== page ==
EEEEC: Emrys Grenelef’s Six-board Chest

EEEEC: Emrys Grenelef’s Kubb Chest

An entry for Personification, Transformation, Imitation and Preparation is described by Emrys:

“We had some old timber lying around from a dismantled piano. The timber was a little rough but the 2 boards were over a foot in width so I decided to upgrade my Kubb box. I went with a basic six-board chest.

“I based my design on the six-board chest found:“I based my design on the six-board chest found:

I cut each board into thirds, this left me with six boards at 420mm x 350mm x 25mm.
I then cut two notches (350mm x 25mm) out each side of the two side boards, to act as a shelf for the front and back boards.
The bottom board was trimmed to 370mm x 300mm x 25mm.
I then nailed the five boards together using square copper nails.
I found some old wood stain and stained the visible cut edges of the boards.
Next I got an old sheet of brass and cut out eight reinforcing straps, this brass looked aged and I left it as such.

I then got some heavy weight leather and cut out two pieces for handles and two pieces for hinges and then dyed them with a generic dye from Mister Minit.
I cooked a small batch of rabbit skin glue and glued the leather in place.
Then I nailed all the straps, handles and hinges in place and bent over any nail tips that were protruding.
Next was laying the felt inside the chest, I bought some cheaper felt blend from spotlight but the widths that were on offer meant that I couldn’t lay one piece inside the chest and had to settle for two pieces on the inside and two pieces for the lid.
I then made another larger batch of rabbit skin glue and glued down all the felt.
Lastly I cut out two light weight pieces of leather for stays and nailed them in place to the lid and the side boards.

The chest is a little rough around the edges but serves well as a Kubb set holder and a seat.

I am looking forward to making a larger, grander chest.

EEEEC: Emrys Grenelef’s Pouch Class

EEEEC: Emrys Grenelef’s Leatherworking Class

Emrys shares his class on leatherworking in the category of education. In his words:

“I had prepared some leather for making quivers or pouches. This was for the Gildenwick event.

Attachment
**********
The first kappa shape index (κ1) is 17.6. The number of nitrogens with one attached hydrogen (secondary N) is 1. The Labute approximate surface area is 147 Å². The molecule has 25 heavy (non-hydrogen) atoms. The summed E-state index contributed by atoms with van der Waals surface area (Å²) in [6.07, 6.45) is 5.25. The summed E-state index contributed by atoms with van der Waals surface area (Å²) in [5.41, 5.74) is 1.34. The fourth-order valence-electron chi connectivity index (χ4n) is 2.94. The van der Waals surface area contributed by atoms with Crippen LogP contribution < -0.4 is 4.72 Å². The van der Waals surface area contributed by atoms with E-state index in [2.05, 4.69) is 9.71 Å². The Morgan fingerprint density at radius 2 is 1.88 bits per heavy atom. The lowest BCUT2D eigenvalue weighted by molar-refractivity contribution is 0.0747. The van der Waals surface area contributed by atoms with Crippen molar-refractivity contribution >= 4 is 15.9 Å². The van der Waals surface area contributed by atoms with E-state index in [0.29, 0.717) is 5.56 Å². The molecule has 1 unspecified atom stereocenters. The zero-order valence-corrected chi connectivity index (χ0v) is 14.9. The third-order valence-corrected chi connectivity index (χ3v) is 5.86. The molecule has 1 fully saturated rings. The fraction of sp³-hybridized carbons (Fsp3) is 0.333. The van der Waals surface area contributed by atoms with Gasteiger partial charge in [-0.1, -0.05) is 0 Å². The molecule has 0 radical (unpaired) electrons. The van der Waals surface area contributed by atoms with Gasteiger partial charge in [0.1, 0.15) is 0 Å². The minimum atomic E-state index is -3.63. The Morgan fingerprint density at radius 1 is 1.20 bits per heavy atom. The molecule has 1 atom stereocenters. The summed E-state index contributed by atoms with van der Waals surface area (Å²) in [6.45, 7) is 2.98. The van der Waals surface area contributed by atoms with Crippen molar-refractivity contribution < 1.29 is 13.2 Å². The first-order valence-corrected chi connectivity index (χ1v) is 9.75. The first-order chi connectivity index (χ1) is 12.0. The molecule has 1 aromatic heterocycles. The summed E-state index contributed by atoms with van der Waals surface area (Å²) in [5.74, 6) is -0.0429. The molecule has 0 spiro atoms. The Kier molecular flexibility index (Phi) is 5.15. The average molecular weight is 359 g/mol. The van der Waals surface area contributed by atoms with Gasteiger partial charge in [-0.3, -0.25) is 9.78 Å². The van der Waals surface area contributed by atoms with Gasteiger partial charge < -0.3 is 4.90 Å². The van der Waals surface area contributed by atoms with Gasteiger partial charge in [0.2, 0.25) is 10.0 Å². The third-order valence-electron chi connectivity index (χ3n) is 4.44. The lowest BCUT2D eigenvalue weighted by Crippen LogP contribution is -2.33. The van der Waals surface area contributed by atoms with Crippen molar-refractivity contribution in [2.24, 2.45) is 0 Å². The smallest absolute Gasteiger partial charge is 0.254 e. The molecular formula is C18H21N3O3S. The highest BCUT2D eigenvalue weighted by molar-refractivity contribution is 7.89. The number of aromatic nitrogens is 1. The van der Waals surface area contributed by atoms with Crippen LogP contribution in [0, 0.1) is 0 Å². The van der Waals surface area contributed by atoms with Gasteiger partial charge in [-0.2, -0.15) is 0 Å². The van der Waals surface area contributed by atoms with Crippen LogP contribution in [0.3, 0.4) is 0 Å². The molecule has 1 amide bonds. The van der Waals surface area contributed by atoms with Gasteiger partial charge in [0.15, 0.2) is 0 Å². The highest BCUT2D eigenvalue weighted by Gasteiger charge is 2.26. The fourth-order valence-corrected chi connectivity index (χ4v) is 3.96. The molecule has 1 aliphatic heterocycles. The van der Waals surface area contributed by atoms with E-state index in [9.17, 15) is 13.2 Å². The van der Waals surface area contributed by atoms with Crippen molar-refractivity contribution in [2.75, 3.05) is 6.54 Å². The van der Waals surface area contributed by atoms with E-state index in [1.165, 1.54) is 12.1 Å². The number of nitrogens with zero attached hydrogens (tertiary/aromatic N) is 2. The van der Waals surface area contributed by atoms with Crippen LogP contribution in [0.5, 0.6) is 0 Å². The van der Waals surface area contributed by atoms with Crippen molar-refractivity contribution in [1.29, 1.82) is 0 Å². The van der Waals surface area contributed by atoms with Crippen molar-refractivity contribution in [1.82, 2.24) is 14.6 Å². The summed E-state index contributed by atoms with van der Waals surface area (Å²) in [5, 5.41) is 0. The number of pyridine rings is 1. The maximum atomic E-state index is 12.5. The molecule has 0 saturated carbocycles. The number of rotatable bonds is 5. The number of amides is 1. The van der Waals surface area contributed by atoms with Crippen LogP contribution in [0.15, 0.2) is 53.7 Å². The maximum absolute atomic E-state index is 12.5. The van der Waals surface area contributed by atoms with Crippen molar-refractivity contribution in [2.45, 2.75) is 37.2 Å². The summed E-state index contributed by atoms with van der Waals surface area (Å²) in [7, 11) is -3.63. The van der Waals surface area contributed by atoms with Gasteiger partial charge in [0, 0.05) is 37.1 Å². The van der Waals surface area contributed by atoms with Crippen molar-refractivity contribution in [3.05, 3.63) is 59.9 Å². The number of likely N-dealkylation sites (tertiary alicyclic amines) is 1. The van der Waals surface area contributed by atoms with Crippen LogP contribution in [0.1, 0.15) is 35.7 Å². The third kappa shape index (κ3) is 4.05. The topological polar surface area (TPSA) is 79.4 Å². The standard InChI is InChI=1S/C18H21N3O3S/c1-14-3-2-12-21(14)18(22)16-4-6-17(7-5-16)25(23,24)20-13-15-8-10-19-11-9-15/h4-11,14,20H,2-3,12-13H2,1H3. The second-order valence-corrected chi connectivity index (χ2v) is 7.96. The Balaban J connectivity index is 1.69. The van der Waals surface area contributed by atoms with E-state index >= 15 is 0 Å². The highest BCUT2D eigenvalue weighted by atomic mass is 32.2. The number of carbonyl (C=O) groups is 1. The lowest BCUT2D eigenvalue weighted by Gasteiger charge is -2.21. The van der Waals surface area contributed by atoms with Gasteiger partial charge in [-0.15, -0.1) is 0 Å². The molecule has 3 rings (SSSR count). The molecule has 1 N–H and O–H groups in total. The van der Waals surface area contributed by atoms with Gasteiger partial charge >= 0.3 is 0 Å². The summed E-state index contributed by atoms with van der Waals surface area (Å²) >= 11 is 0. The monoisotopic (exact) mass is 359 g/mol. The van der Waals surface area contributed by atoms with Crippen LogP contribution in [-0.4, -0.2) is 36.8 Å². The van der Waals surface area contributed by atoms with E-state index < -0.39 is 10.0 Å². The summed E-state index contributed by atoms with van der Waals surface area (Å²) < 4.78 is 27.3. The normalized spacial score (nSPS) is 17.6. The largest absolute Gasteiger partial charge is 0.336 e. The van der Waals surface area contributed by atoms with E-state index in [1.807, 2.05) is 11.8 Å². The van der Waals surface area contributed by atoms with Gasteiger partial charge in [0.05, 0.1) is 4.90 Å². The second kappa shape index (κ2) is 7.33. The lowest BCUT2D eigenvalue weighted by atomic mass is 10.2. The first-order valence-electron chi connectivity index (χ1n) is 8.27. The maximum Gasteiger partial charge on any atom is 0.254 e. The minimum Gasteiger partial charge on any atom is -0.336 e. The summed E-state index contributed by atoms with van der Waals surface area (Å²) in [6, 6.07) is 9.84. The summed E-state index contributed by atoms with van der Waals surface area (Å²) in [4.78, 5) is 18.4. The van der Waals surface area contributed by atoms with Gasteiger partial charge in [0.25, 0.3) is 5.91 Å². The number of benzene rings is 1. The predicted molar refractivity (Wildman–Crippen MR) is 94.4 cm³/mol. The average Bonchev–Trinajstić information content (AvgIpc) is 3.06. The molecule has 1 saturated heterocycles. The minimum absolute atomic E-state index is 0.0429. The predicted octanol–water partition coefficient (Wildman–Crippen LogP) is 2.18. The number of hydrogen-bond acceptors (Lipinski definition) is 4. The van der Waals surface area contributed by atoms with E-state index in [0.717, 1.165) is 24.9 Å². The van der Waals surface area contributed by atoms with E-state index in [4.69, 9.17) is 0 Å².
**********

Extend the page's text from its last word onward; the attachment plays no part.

“Not many people attended or had interest but I did manage to guide one person through the making of a basic coin purse (no stitching).

The purse shape was traced out on soft leather using a 9inch copper plate. 
This shape was then cut out with scissors.
Marks were made about half an inch in from the edge of the leather and about an inch or in this case 2 finger widths from the previous mark, this ensured even spacing and an even number of holes.
The holes were then punched out with a leather hole punch, hammer and board.
Leather thonging was then cut to length and threaded through.
A leather tab was then marked and cut out of a thicker piece of leather and threaded on to the thonging as a way to tighten the drawstrings. 

“Basic coin purse completed by Mary with guidance.”

From The Tower October A.S. LVIII (2023)

From The Tower October A.S. LVIII


  • B&B & Seneschal columns
  • Article on the Handsewing for Beginners
  • Event pictures from Fiery Nights IV
  • Event information for:A Wee Highland Fling, Reefton Event, Day of Dance, Golden Flight, and Canterbury Faire
  • Draft Council Minutes from August meeting

From The Tower May A.S. LVIII (2023)

From The Tower May A.S. LVIII


  • B&B & Seneschal columns
  • Information on Gildenwick Collegium and Yule at Raincliff
  • Spotlight on Hinterland Downs
  • Introducing Southron Gaard’s “Event Embellishment, Elaboration, and Edification” Arts and Sciences Challenge